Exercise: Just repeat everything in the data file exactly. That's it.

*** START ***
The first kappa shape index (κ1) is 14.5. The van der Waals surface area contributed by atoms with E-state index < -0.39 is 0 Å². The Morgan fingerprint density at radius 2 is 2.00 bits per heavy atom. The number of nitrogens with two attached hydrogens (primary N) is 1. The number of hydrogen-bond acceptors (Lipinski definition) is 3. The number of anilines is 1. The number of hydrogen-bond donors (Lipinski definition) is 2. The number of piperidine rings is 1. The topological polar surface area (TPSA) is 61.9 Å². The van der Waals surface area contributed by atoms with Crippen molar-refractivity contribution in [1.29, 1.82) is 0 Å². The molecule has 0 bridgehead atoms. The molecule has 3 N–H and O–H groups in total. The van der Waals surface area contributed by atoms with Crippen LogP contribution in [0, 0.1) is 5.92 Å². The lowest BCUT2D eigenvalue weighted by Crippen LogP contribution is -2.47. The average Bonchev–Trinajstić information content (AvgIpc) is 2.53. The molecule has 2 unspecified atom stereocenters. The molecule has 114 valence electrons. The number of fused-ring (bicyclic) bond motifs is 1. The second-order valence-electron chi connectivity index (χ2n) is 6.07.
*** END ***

The first kappa shape index (κ1) is 14.5. The van der Waals surface area contributed by atoms with E-state index < -0.39 is 0 Å². The Morgan fingerprint density at radius 2 is 2.00 bits per heavy atom. The number of nitrogens with two attached hydrogens (primary N) is 1. The number of hydrogen-bond acceptors (Lipinski definition) is 3. The number of anilines is 1. The number of hydrogen-bond donors (Lipinski definition) is 2. The number of piperidine rings is 1. The topological polar surface area (TPSA) is 61.9 Å². The van der Waals surface area contributed by atoms with Crippen molar-refractivity contribution in [1.29, 1.82) is 0 Å². The molecule has 0 bridgehead atoms. The molecule has 3 N–H and O–H groups in total. The van der Waals surface area contributed by atoms with Crippen LogP contribution in [0, 0.1) is 5.92 Å². The lowest BCUT2D eigenvalue weighted by Crippen LogP contribution is -2.47. The average Bonchev–Trinajstić information content (AvgIpc) is 2.53. The molecule has 2 unspecified atom stereocenters. The molecule has 114 valence electrons. The number of fused-ring (bicyclic) bond motifs is 1. The second-order valence-electron chi connectivity index (χ2n) is 6.07.